All government information is to be accessible by the public, unless it falls within one of six listed exemptions from disclosure for information that is (1) a state secret; (2) a commercial secret; (3) an individual’s private information; (4) related to a matter that is in the course of being investigated, discussed or processed; (5) related to an administrative enforcement action that might influence the enforcement activity or endanger an individual’s life or safety; or (6) otherwise exempted from disclosure by law or regulation. All but the state secrets exemption may be subjected to a balancing test. In the case of commercial secrets and individual privacy, the Shanghai Provisions stipulate not only that the rightsholder may waive exemption from disclosure, but that the rule of exemption may also be overcome if the public interest in disclosure outweighs the possible harm, or if laws and regulations otherwise require disclosure. Information covered by exemptions (4) and (5) may be disclosed if government agencies determine disclosure would clearly be in the public interest and not cause substantial harm. Further, if a request is made for information involving commercial secrets or privacy that might affect the rights and interests of a third party, unless the third party has already agreed in writing to its disclosure, the government agency is to seek the third party’s opinion; failure to reply will be deemed to constitute refusal to disclose.

While legal development is still needed in order to determine the scope of exemptions for “commercial secrets” (Note 6) and “individual privacy,” (Note 7) the most troublesome exemption is that for “state secrets.” Invocation of the overly broad Law on Safeguarding State Secrets, adopted in 1988, can still basically eviscerate the disclosure mandate of all OGI legislation in China. This law defines “state secrets” generally as being “matters that affect the security and interests of the state,” which is further illustrated with broad categories of information including secrets concerning “important policy decisions on state affairs,” “economic and social development,” science and technology development and criminal investigations, as well as the more conventional areas such as national defense and diplomatic affairs. Chinese officials and scholars have called for revision of the law to more clearly distinguish between what should be kept confidential and what can and should be disclosed. Although work on a comprehensive revision is in fact underway, a revised State Secrets Law is not yet on the National People’s Congress legislative plan for the 2003-07 period. Pending national action, local governments like Shanghai will be challenged to find ways to narrow its reach.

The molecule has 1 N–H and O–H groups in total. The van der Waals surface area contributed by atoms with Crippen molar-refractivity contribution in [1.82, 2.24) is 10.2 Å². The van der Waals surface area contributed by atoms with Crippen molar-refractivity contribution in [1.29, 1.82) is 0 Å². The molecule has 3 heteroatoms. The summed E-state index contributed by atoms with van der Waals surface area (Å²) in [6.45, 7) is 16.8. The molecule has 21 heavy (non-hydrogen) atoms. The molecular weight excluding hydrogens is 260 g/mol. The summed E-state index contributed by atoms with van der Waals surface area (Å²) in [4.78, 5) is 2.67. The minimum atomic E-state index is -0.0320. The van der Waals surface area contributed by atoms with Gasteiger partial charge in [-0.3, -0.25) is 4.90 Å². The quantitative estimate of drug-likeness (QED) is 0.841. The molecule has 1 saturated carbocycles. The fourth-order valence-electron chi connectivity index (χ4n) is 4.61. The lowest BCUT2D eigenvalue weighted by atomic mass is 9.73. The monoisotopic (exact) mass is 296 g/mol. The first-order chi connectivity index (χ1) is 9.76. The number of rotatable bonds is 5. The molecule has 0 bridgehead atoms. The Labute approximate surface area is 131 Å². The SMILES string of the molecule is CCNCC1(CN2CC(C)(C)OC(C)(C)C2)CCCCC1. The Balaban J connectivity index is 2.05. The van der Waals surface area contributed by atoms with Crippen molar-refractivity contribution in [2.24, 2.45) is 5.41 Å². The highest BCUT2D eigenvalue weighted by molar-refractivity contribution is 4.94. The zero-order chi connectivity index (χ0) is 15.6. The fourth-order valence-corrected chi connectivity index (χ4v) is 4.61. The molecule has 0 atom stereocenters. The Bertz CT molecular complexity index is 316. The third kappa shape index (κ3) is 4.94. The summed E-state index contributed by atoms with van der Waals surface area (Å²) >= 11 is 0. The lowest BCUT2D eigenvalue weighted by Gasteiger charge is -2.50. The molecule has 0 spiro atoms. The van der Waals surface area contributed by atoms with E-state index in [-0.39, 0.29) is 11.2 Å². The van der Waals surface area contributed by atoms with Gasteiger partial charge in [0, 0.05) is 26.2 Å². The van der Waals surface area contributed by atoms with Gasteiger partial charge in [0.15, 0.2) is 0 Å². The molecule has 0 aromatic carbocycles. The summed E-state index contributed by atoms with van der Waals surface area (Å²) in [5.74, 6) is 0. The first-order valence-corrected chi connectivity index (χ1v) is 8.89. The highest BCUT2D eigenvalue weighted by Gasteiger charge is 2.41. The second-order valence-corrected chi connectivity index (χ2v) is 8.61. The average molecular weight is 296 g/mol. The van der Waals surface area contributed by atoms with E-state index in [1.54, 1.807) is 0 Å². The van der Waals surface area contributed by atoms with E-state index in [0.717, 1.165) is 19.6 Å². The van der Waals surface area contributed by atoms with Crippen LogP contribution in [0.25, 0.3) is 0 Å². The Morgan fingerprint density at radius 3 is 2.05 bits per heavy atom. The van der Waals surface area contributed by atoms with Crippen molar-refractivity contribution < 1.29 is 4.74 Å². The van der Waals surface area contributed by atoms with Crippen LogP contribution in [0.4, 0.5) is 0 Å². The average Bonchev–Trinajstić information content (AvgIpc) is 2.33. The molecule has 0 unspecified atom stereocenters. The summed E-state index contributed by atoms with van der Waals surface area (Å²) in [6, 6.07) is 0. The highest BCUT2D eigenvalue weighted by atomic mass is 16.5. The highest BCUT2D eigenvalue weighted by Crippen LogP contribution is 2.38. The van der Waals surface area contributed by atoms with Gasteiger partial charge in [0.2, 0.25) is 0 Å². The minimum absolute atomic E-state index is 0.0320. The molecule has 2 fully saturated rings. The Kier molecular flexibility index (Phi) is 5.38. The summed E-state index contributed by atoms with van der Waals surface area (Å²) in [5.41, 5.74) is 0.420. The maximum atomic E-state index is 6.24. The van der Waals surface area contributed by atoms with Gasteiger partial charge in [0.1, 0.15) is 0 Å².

A potential conflict also arises under China’s Archives Law, which governs the handling of agency documents and reference materials. That law stipulates the general rule that archived government information is not to be disclosed to the public for at least 30 years without special approval (and is under state copyright). Nonetheless, local authorities have recently started to implement a more open access policy to their unclassified documents, (Note 8) and Shanghai has announced plans to open by May 1 a new wing of the municipal archives, which is to provide OGI services for the public.

How is Information Accessed?

Government information is to be made public in one of two ways: disseminated on the government’s own initiative or provided in response to a specific request. China and its local governments do not yet have any publication as comprehensive and regular as the U.S. Federal Register, to which the public is accustomed to turning for information on federal rules and policies. Instead, the Shanghai Provisions call for most government information to be disseminated, through periodic government gazettes, newspapers and other media, in reading rooms to be established in government agencies, on government websites and by other means, free of charge. In addition, each government agency is to compile and update a catalogue of government information that it holds, setting forth the title, a simple description of the basic contents and date of the relevant document, as well as a guide to how to access that agency’s information.

The Shanghai Provisions further contain fairly detailed provisions on how to request government information that is not already disseminated to the public. The right to request government information, and the agency’s obligation to provide the requested information, are among the most revolutionary concepts in the Shanghai Provisions. It may take some time before Shanghainese begin to actually use this tool, and for agencies to feel comfortable in disclosing requested information not already available to the public. Requests are to identify the requester, which may make the requester feel awkward, as well as to describe the requested information. Requests may be submitted by E-mail, letter, fax or in person. In general, the relevant government agency is to respond within 15 business days, and explain the reasons for any denial based on an exemption, a partial disclosure, a third party objection or a transfer of the request to another agency that holds the requested information. Agencies may charge cost-based fees for providing requested information.